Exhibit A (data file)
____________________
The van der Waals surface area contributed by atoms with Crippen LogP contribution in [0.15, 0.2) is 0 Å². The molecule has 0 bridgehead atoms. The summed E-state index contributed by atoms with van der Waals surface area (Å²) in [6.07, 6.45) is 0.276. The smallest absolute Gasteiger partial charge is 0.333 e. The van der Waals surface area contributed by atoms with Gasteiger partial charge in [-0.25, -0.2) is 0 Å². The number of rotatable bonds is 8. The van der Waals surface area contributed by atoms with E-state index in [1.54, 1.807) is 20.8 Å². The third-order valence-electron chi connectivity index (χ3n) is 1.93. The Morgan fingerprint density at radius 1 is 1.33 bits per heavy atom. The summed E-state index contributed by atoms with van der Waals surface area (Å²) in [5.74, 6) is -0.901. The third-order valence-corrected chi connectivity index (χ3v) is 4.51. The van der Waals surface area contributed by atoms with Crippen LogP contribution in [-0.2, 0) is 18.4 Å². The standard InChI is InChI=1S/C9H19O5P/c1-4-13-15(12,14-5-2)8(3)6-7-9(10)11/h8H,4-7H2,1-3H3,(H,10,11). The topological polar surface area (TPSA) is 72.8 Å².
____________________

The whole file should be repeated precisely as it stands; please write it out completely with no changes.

The van der Waals surface area contributed by atoms with Crippen LogP contribution in [0.15, 0.2) is 0 Å². The molecule has 0 bridgehead atoms. The summed E-state index contributed by atoms with van der Waals surface area (Å²) in [6.07, 6.45) is 0.276. The smallest absolute Gasteiger partial charge is 0.333 e. The van der Waals surface area contributed by atoms with Gasteiger partial charge in [-0.25, -0.2) is 0 Å². The number of rotatable bonds is 8. The van der Waals surface area contributed by atoms with E-state index in [1.54, 1.807) is 20.8 Å². The third-order valence-electron chi connectivity index (χ3n) is 1.93. The Morgan fingerprint density at radius 1 is 1.33 bits per heavy atom. The summed E-state index contributed by atoms with van der Waals surface area (Å²) in [5.74, 6) is -0.901. The third-order valence-corrected chi connectivity index (χ3v) is 4.51. The van der Waals surface area contributed by atoms with Crippen LogP contribution in [-0.2, 0) is 18.4 Å². The standard InChI is InChI=1S/C9H19O5P/c1-4-13-15(12,14-5-2)8(3)6-7-9(10)11/h8H,4-7H2,1-3H3,(H,10,11). The topological polar surface area (TPSA) is 72.8 Å².